Zero Net Energy Ordinance

A small U.S. town hopes to become one of the world’s first net-zero cities.


| August/September 2017


A small town in Southern California is setting a new standard for renewable energy. The city of Lancaster recently passed the Zero Net Energy Home Ordinance (ZNE), requiring builders to install solar panels on every new home. By harnessing energy from the abundant sunlight throughout the region, Lancaster hopes to become one of the world’s first net-zero cities.

These regulations will require new Lancaster homes to produce 2 watts of solar energy per square foot. While actual home energy consumption can vary, this benchmark is expected to cover the bulk of energy usage for the region. Homeowners who opt out of the program will be required to pay a mitigation fee equal to $1.40 per square foot of their home. The ZNE ordinance aims to create environmentally friendly dwellings that come close to a net-zero impact on the environment.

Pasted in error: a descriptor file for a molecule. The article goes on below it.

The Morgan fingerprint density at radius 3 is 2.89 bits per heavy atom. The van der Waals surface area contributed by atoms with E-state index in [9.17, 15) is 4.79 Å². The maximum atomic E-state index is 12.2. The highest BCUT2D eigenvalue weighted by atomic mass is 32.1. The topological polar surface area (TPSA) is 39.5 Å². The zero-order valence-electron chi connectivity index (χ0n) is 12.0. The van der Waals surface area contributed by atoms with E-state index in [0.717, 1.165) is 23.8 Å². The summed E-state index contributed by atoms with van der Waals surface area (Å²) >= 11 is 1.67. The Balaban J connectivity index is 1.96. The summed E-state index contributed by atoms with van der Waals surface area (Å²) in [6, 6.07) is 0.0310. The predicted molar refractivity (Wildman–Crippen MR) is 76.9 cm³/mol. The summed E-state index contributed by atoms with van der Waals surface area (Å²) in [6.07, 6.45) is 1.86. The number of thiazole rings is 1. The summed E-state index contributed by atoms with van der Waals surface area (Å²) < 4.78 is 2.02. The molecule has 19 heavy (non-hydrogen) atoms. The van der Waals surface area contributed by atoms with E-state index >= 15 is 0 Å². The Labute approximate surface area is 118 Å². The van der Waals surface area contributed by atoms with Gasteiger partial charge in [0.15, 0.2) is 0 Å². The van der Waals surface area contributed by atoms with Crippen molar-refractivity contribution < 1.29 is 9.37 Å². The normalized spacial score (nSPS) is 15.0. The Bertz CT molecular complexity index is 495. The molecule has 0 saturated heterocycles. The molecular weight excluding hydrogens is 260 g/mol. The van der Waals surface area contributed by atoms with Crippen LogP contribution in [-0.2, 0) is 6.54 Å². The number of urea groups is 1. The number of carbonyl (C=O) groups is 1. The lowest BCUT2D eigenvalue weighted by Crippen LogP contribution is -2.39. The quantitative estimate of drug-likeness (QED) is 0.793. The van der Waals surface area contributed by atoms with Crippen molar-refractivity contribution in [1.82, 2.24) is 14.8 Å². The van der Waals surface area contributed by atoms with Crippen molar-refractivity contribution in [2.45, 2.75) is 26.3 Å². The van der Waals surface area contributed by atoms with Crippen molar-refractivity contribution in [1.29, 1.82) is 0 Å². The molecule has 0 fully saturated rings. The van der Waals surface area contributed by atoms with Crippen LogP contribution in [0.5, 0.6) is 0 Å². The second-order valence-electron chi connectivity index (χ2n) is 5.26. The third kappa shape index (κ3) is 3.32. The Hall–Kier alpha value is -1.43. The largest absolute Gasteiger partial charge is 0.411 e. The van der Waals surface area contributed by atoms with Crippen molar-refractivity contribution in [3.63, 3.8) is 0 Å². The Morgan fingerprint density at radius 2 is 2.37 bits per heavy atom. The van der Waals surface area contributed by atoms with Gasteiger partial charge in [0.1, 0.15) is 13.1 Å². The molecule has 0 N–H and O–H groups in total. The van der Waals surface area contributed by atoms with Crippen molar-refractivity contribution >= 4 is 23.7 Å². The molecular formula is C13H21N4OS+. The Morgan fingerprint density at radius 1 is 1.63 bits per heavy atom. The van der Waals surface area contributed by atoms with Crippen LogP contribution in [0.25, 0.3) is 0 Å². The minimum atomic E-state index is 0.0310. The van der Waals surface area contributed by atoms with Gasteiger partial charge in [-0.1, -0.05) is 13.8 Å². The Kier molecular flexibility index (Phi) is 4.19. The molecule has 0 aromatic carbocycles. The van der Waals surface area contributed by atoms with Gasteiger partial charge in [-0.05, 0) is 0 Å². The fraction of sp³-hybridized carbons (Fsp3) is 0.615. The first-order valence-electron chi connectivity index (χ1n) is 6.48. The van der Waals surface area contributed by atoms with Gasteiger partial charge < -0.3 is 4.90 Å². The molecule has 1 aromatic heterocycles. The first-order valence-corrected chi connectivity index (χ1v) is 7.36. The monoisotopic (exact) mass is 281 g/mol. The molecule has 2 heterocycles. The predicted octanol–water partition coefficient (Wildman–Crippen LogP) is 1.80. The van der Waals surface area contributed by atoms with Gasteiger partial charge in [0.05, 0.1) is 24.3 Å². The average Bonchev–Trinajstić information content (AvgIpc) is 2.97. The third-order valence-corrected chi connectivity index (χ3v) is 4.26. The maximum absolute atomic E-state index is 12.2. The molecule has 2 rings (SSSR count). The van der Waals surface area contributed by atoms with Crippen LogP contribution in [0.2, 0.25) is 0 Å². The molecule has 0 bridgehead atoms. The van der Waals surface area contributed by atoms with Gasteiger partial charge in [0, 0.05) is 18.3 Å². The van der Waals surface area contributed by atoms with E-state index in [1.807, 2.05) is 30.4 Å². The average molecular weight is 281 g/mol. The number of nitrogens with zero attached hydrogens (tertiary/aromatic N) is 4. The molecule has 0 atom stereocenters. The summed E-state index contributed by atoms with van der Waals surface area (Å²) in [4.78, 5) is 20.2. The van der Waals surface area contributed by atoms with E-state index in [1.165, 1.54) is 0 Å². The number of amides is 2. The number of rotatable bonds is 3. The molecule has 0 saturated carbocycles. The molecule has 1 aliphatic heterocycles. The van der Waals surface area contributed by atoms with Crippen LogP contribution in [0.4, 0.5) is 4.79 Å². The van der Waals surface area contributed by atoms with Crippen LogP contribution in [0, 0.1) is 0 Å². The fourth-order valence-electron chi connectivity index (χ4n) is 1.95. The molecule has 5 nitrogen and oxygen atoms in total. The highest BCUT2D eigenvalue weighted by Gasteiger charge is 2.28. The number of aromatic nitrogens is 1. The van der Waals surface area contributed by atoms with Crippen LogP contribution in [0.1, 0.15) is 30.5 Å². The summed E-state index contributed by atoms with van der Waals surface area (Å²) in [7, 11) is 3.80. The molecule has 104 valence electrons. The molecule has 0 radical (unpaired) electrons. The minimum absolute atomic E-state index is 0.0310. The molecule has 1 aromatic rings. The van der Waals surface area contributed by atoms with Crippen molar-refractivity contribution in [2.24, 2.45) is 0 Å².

While feasibility studies have yet to show the overall impact of this ordinance, other cities will likely soon follow suit. California is planning to start a similar requirement for homebuilders, although it won’t go into effect until 2020.

The benefits of this ordinance for Lancaster homeowners is significant. Because the cost of the solar panels is added to the price of the house, buyers only need to pay marginally more on their mortgages to enjoy the cost-saving benefits of their panels right away, making green energy an easier choice than ever.





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